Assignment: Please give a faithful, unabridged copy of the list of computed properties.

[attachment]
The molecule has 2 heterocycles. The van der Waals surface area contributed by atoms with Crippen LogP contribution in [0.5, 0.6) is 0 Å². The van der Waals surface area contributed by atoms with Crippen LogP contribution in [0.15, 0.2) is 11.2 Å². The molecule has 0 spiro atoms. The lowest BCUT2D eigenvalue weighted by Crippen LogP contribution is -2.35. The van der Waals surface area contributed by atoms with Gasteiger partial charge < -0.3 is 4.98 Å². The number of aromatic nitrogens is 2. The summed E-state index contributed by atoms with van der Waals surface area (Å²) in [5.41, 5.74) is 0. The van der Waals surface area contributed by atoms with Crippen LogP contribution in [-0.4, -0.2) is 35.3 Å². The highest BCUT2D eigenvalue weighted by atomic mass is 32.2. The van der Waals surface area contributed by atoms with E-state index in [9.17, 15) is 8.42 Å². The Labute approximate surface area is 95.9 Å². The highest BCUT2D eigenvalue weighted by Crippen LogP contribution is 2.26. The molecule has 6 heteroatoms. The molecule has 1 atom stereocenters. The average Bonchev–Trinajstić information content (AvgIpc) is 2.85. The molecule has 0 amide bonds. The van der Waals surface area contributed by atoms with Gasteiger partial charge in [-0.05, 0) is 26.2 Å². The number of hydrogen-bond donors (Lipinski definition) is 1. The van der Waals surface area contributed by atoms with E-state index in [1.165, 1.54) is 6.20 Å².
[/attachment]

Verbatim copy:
The molecule has 2 heterocycles. The van der Waals surface area contributed by atoms with Crippen LogP contribution in [0.5, 0.6) is 0 Å². The van der Waals surface area contributed by atoms with Crippen LogP contribution in [0.15, 0.2) is 11.2 Å². The molecule has 0 spiro atoms. The lowest BCUT2D eigenvalue weighted by Crippen LogP contribution is -2.35. The van der Waals surface area contributed by atoms with Gasteiger partial charge < -0.3 is 4.98 Å². The number of aromatic nitrogens is 2. The summed E-state index contributed by atoms with van der Waals surface area (Å²) in [5.41, 5.74) is 0. The van der Waals surface area contributed by atoms with Crippen LogP contribution in [-0.4, -0.2) is 35.3 Å². The highest BCUT2D eigenvalue weighted by atomic mass is 32.2. The van der Waals surface area contributed by atoms with E-state index in [9.17, 15) is 8.42 Å². The Labute approximate surface area is 95.9 Å². The highest BCUT2D eigenvalue weighted by Crippen LogP contribution is 2.26. The molecule has 6 heteroatoms. The molecule has 1 atom stereocenters. The average Bonchev–Trinajstić information content (AvgIpc) is 2.85. The molecule has 0 amide bonds. The van der Waals surface area contributed by atoms with Gasteiger partial charge in [-0.05, 0) is 26.2 Å². The number of hydrogen-bond donors (Lipinski definition) is 1. The van der Waals surface area contributed by atoms with E-state index in [1.165, 1.54) is 6.20 Å².